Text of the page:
|Major Groups > Gilled Mushrooms > Pale-Spored > Collybioid > Rugosomyces onychinus|
by Michael Kuo
This attractive but fairly rarely encountered mushroom is found under mountain conifers from Idaho to the Four Corners region, and west to the Pacific Northwest. It is reminiscent of Tricholomopsis rutilans, but grows terrestrially rather than on wood. Defining features include a white spore print, yellow gills, and a pinkish to purplish stem.
Calocybe onychina is a synonym.
Thanks to Regan Dixon for collecting, documenting, and preserving Rugosomyces onychinus for study; the collection is now deposited in The Herbarium of Michael Kuo.
Ecology: Probably saprobic; growing alone, scattered, or gregariously under conifers, especially subalpine fir, Engelmann spruce, and Douglas-fir; summer and fall; central Idaho to the Four Corners, west to the Pacific Northwest. The illustrated and described collections are from Colorado and British Columbia.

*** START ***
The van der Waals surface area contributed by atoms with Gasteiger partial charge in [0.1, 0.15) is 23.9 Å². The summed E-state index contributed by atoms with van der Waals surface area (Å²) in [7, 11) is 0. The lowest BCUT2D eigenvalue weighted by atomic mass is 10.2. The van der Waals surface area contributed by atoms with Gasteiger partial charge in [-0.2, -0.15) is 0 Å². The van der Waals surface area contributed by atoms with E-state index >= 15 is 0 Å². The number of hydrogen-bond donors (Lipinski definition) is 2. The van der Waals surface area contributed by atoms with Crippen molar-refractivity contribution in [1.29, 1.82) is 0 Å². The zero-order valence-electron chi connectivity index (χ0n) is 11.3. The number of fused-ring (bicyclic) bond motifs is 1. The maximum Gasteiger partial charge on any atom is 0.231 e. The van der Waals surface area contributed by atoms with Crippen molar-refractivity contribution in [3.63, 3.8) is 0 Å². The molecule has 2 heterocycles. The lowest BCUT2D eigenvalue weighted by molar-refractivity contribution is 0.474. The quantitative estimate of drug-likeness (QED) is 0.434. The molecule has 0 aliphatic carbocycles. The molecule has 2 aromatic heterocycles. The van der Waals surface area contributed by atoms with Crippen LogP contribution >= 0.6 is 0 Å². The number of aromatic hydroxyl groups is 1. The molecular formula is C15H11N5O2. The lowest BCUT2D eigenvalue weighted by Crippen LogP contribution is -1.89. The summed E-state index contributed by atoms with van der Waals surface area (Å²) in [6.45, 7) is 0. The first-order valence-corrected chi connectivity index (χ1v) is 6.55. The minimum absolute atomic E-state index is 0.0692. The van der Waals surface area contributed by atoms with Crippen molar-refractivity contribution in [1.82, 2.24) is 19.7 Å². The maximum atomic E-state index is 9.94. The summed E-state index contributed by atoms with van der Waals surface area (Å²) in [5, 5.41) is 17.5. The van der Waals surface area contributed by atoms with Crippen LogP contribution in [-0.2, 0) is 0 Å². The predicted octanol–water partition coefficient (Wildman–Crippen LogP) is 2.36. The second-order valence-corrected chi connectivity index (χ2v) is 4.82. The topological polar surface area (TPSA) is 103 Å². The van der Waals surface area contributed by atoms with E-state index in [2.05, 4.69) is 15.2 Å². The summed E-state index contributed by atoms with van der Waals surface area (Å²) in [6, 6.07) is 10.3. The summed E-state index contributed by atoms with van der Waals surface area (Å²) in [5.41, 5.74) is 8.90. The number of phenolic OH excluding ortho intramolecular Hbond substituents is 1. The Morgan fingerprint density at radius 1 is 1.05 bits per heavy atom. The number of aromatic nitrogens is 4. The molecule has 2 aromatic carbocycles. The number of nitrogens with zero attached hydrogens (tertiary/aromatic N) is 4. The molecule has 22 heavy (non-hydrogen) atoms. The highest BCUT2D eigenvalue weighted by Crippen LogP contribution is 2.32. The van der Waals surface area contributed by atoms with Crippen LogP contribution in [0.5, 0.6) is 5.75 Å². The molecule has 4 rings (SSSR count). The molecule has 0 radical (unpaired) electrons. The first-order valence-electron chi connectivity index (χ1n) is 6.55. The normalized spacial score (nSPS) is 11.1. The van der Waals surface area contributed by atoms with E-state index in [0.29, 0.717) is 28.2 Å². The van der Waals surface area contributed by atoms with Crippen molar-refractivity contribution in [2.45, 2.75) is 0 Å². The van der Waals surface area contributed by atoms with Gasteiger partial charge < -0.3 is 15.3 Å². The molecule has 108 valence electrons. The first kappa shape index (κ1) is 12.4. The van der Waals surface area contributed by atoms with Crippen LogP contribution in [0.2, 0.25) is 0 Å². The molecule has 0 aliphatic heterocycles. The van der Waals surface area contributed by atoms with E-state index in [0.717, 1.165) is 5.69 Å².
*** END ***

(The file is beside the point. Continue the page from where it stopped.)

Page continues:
Cap: 2–5 cm; broadly convex becoming broadly bell-shaped or nearly flat; dry; more or less bald; deep purple to purplish red or purple-brown; the margin inrolled when young.
Stem: 2–5 cm long; up to 1 cm wide; more or less equal; dry; fairly bald; purplish.
Flesh: Yellowish; not changing when sliced; thin.
Odor & Taste: Not distinctive.Chemical Reactions: KOH negative on cap surface.
Spore Print: White.
Microscopic Features: Spores 3–4.5 x 2–3 µ; ellipsoid; smooth; hyaline in KOH; inamyloid. Basidia 4-sterigmate. Hymenial cystidia not found. Lamellar trama parallel. Pileipellis hymeniform; golden orangish brown in KOH; terminal cells clavate, 6–13 µm wide. Clamp connections present.
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Cite this page as:
Kuo, M. (2019, January). Rugosomyces onychinus. Retrieved from the MushroomExpert.Com Web site: http://www.mushroomexpert.com/rugosomyces_onychinus.html